Natural Gas

Natural gas is a mixture of hydrocarbon gases consisting primarily of methane.  It primarily occurs with petroleum deposits.  Apart from methane it consists of ethane, small amounts of propane, butane, and higher molecular weight hydrocarbons.  Sometimes nitrogen, carbon dioxide, hydrogen sulfide, and helium are also found in natural gas.  Usually, natural gas is used for cooking and heating homes.

In United States v. El Paso Natural Gas Co., 1962 U.S. Dist. LEXIS 5863 (D. Utah 1962) the court observed that “natural gas consists primarily of hydrocarbons and is a wasting natural resource.  Along with hydroelectric and steam-generated electric energy, fuel oil and coal, it is an important source of heat and energy.”

Natural gas when compared to other energy sources such as oil or coal is often referred to as simply gas.  Hence, the term ‘gas’ is not compulsorily restricted to manufactured or artificial gas, but may also include natural gas.

Pursuant to 15 USCS § 717a (5), ‘natural gas’ means either natural gas unmixed, or any mixture of natural and artificial gas.  And natural-gas company means a person engaged in the transportation of natural gas in interstate commerce, or the sale in interstate commerce of such gas for resale[i].

Generally, natural gas belongs to the company that dispenses it, until it is sold to the consumer with the aide of meter.  Normally, natural gas produced from a gas well or oil well will not be in a condition for sale to the ultimate consumer.  Before introducing natural gas to a consumer market, the additional constituents such as ethane, propane and butane, helium, nitrogen, carbon dioxide, water vapor, and sulfur dioxide must be removed from the gas stream.

Therefore, the flow of raw natural gas from the well to the consumer includes the following events:

  • gathering which includes requisite compression;
  • processing and treating; and
  • marketing of residue gas.

 

However, a producer can market or sell its gas at any time.  S/he can sell either at the well or can elect to have the gas gathered and processed by a third party and market the residue gas itself.  Sometimes a producer can build its own gathering lines and processing plant and even take the entire responsibility and concomitant benefit that it entails.

Generally, states,  as a means of protecting the general public, establish and enforce certain regulations upon gas companies.  Accordingly, the gas companies are subjected to regulations under the police power of a state.  A state can delegate its right to regulate a gas company to a municipality in which the company operates.  A municipality in exercise of such delegated power can enact ordinances to protect the public from the dangers resulting from the use of gas.  Hence, certain obligations are imposed upon the gas company by a municipality.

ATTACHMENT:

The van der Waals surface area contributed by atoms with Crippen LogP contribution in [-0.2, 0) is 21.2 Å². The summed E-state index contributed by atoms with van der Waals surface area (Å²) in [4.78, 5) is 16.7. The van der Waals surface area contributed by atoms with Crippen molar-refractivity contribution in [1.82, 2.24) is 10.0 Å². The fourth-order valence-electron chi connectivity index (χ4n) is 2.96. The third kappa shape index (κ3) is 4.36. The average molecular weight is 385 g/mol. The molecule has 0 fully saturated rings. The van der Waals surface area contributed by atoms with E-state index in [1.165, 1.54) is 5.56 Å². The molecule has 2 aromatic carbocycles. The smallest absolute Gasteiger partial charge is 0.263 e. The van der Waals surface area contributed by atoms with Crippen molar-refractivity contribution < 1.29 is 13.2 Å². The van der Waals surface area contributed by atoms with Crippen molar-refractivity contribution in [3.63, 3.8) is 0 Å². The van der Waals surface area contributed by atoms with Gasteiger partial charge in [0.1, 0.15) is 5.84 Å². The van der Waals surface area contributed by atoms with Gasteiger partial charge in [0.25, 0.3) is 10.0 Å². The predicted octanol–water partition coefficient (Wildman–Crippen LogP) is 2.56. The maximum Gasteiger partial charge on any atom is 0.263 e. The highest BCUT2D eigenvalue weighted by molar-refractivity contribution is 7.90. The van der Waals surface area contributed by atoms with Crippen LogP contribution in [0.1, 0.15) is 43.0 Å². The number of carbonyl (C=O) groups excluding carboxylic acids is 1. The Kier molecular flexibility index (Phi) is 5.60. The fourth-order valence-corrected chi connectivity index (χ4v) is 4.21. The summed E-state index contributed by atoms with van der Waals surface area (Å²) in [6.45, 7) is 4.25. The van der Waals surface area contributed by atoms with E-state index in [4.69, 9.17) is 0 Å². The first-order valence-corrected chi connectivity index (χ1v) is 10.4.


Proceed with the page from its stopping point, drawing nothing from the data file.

Moreover, even in cases where there is no express delegation of authority to a municipality by a state, the municipalities under its implied and inherent police powers can impose reasonable regulations upon the gas companies operating within their limits.  While imposing such regulations the primary aim of a municipality should be the health, safety, and welfare of its inhabitants[ii].

However, the transportation and sale of gas in interstate and foreign commerce are regulated by the Federal Natural Gas Act[iii].  The safety standards for the transportation of natural and other gas by pipeline are prescribed by the Secretary of Transportation under its power granted by the Natural Gas Pipeline Safety Act[iv].

In situations, where a scarcity of natural gas in meeting natural gas requirements for high-priority uses is felt during a natural gas supply emergency, the President can by order allocate supplies of natural gas[v].  However, a President shall not allocate supplies of natural gas unless it is found that:

  • the emergency purchase authority has utilized its maximum extent practicable to assist in meeting natural gas requirements for high-priority uses of natural gas;
  • the emergency purchases of natural gas supplies will not satisfy the natural gas requirements for such high-priority uses;
  • the exercise of his/her authority is reasonably necessary to assist in meeting natural gas requirements for such high-priority uses; and
  • the interstate pipeline or local distribution company receiving such natural gas has ordered the termination of all deliveries of natural gas for other than high-priority uses and attempted its maximum extent practicable to terminate such deliveries.

 

[i] 15 USCS § 717a.

[ii] State ex rel. Laclede Gas Light Co. v. Murphy, 130 Mo. 10 (Mo. 1895).

[iii] 15 USCS § 717.

[iv] 49 USCS § 60101.

[v] 15 USCS § 3363.


Inside Natural Gas